Saturday, December 08, 2007

2007-12-08 Metadata Revisited - What's In That JPG? --- Relevant Evidence.

For those in the "most metadata is irrelevant" camp, I offer this argument in support of my position that metadata is critical to electronic evidence authentication: The metadata contained in most digital photographs can reveal camera ID, camera type, shutter speed, or aperture setting together with the more visible time and date notations. If someone accuses someone as having taken a certain photograph, it might be helpful to ascertain this information *(through discovery, of course) and then argue that the accused:

1. Owned or did not own the type of camera used to take the photo
2. The camera had or lacked the capability to take photos at the listed aperture, shutter or ISO setting
3. The camera had or lacked the capability to take photos at the claimed resolution.

The underlying metadata reliability argument quite readily exposes the gaping holes in the "most metadata is irrelevant" argument, as one might argue that the metadata showing these attributes (including the time and date source, and time and date notation) was unprotected, and subject to the same type of manipulation as is all other unprotected digital data, and is therefore unreliable. One might also present (and this is really the more difficult argument) that the metadata was generated and maintained in such a fashion as to be authentic and reliable. In other words, the metadata, like the photo itself, is what it purports to be at the time relevance attached to it.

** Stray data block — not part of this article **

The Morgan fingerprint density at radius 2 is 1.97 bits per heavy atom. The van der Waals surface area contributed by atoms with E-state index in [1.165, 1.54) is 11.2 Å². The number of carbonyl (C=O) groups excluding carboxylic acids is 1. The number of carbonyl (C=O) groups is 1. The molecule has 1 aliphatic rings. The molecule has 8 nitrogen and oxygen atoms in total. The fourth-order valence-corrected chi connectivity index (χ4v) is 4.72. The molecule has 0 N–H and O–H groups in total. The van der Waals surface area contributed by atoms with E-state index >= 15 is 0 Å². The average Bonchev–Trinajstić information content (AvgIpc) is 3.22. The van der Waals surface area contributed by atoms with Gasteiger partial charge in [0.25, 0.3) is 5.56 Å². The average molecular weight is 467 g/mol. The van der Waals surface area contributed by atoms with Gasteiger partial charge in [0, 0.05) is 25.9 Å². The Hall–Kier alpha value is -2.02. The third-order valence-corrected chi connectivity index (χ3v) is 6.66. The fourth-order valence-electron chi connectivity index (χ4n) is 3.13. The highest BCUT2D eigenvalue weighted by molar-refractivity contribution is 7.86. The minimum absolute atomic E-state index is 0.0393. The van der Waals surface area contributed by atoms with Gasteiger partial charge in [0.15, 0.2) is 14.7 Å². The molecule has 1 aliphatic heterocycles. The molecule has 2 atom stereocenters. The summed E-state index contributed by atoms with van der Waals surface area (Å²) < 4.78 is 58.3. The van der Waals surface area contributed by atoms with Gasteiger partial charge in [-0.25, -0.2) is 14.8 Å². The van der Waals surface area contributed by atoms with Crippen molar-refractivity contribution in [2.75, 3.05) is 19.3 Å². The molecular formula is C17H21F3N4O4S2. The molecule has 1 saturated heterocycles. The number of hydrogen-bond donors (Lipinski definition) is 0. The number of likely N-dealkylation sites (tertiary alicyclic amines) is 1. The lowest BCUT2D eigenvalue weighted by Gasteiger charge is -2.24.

2007-12-08 eDiscovery Question - Do You Know the Way to ADS (Alternate Data Streams)?

Engineered into Windows since NT 3.1 (circa 1993) Alternate Data Streams was developed by Microsoft to allow for better compatibility with HFS (Mac) file systems. When creating any NTFS file or folder, a separate data stream (sometimes known as a "fork") can be also created for that file or folder. Data stored in an NTFS stream becomes invisible to Windows Explorer, text searches, and most other Windows' routine file apps. One may then store a 5Gb .zip file inside the streamed 20k text file. Windows Explorer and most other apps will then only detect the 20k text file, and not the 5GB streamed .zip file. So, one can use ADS to hide data within other data or folders.

Interestingly enough, ADS will be stripped from a file if the file is emailed as an attachment, or if it is copied to a FAT 32 drive (such as a thumb or flash drive), a CD/RW or other non-NTFS file, the ADS will be stripped from the copy.

There are numerous detection, and some removal tools available. ADS Spy is an exampled of a freeware detection and removal tool: Good forensics tools such as enCase, SleuthKit, SMART, and others provide capability to detect ADS where a the forensically extracted copy is also an NTFS based filed.

Keep in mind:

1. Search for ADS.
2. ADS may contain discoverable information.
3. ADS may bear obscure non-relevant seeming names.
4. ADS may be encrypted.
5. ADS will be stripped when file is converted/copied to non-NTFS.
6. Ask for presence of and/or have examiner search for common ADS removal tools
7. Vista has a native ADS detection tool. From command prompt, type "dir /r"